James J. "J.J." Smith
J. Smith, a veteran of both WWII and the newspaper business,
passed away peacefully at his home in Wakefield on October 5,
2016, with his loving family at his side. He was 95 years old.
J.J. was born in Boston on March 23, 1921. Named James
Lockhart Downey, he was the son of Mr. and Mrs. Joseph B.
Downey. At the age of two, after his mother died, he was adopted
by Hugh and Bertha Smith of Cambridge.
J.J. was educated in the Watertown school system. His
career in journalism began as a junior in high school, when he
served as the sports editor for the local town newspaper.
After Pearl Harbor, he volunteered but was rejected by the
Air Force (then known as Army Air Corps) for flight duty because
of a deviated septum. He had corrective surgery and thereafter
enlisted on April 12, 1942. He served with the Eighth Air
Force, and flew 26 air combat missions as a ball turret gunner
on a B-17 Flying Fortress, where his missions included the
Ardennes, the Rhineland, and central Europe. He was awarded the
Air Medal with four oak leaf clusters, the EAME Medal with
three bronze stars, and other decorations, and was discharged
November 3, 1945.
After WWII, he attended Boston University, where he was the
goalie on its ice hockey team. He graduated with a B.S. in
Journalism in 1948, and then became a reporter for United Press
International (UPI), and covered legislatures in Maine,
Massachusetts, Connecticut, and New York. In 1950, he
simultaneously served as UPI Night Editor in Hartford and public
relations director for St. Francis Hospital, then the largest
Catholic hospital in New England. It was there that he met his
future wife, Maureen Carey, who was in the nursing school.
On August 1, 1953, the couple was married in Jewett City,
CT, and soon started a family that eventually included daughter
Kathleen, son Carey, and daughter Patricia. The couple was
married for 53 years until Maureen’s passing in January 2006.
J.J. was a member of the public relations team for
Prudential Insurance Company from 1957 to 1960. During that time
he also started a one-man Massachusetts news syndicate offering
weekly editorials, including a statewide political column,
Under the State House Dome, plus a weekly “Thumbnail
Thoughts” column, and a teenage advice column. Statewide mailing
initially resulted in one daily and five weekly newspapers, and
he was eventually published in 62 newspapers for over 25 years.
He was awarded an honorary lifetime membership by the Greater
Boston Chamber of Commerce.
In 1962, he was appointed Chief Press Secretary for
Massachusetts Governor Endicott (Chub) Peabody. Highlights
included attending the inauguration of President John F.
Kennedy, meeting JFK when he came to Boston to select the site
of his presidential library, coverage of the sinking of the
Andrea Doria, and attending the funeral of JFK.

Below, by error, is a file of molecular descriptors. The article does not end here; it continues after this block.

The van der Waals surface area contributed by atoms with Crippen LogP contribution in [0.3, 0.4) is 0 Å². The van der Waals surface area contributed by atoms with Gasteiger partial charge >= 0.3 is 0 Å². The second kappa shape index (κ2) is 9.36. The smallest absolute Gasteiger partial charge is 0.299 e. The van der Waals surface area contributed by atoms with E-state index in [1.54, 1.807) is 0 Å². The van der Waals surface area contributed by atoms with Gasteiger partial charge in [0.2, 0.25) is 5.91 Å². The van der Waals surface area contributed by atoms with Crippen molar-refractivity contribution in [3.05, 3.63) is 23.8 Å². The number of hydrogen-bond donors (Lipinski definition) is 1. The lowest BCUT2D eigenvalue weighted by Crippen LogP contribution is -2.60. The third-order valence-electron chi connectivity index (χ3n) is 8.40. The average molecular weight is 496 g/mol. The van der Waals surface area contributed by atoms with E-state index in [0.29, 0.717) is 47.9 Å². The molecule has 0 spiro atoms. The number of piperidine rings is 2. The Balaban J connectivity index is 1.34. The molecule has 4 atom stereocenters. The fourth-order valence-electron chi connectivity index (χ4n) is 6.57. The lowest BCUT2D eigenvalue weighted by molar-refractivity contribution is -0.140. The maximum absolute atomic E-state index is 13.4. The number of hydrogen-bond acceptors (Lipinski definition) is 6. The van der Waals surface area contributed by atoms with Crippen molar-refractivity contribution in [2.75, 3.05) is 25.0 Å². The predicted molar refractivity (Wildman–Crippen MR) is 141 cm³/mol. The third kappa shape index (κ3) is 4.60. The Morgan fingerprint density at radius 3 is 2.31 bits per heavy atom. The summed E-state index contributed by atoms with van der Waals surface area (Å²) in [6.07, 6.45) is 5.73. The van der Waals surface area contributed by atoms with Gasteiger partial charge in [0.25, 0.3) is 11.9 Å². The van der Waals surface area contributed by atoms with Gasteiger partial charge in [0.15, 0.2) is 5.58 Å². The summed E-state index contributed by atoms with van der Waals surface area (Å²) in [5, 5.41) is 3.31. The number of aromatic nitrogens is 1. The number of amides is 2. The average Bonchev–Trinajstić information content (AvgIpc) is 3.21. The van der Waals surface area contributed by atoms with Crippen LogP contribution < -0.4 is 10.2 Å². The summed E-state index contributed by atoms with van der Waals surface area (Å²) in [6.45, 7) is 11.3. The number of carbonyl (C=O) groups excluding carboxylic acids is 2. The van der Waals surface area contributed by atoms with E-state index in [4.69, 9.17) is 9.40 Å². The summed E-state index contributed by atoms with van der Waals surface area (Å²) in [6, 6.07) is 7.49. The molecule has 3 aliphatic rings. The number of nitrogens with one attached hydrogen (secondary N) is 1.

In 1965, he started at Boston Herald Traveler newspaper,
and covered the Statehouse, federal courts (including major
trials such as the famed Dr. Benjamin Spock-Rev. William Sloane
Coffin anti-draft conspiracy trial in 1968), and eventually
became daily columnist of the popular “Hub Bub” column.
In 1972, during the Boston school busing crisis, he began a
26-year relationship with the Boston Police Patrolman's
Association as Public Relations Director, where he transformed
the Association’s “Pax Centurion” newsletter into an influential
newspaper. During this period he also started newspapers for
state police minority officers associations in Massachusetts and
Connecticut. He also served as Editor and Publisher of the
Labor Action News and the Judicial Forum, and special
correspondent for Boston's “Post Gazette”, New England's oldest
J.J. had a great and varied career, and cherished the fact
that he loved his work and had fun doing it. He traveled to East
Berlin and China when both countries had severe travel
restrictions under communist rule. He met Presidents, senators,
governors, ambassadors, and business giants and entertainers.
But his greatest love, and proudest achievement was being a
devoted husband, father, and eventually grandfather. He so loved
his wife, children, and grandchildren, and they so adored him.
He was, and will always be, a central part of his family.
J.J. was also a big fan of all the Boston sports teams, and
especially of BU hockey. Nothing pleased him more than a BU win
over BC! J.J. was also an avid reader, and passed that gift to
his children and grandchildren. Another gift that he passed
along was his love of animals, and particularly dogs. He
believed that a person who never had a dog in his life never
really knew what how great life is.
A Memorial service will be held in the Weir-MacCuish Golden
Rule Funeral Home, 144 Salem St., MALDEN, on Sat., Oct. 22,
2016 at 12PM. Visiting hours have been omitted. In lieu of
flowers contributions in J.J.’s memory may be made to the Buddy
Dog Humane Society, Wayland, MA.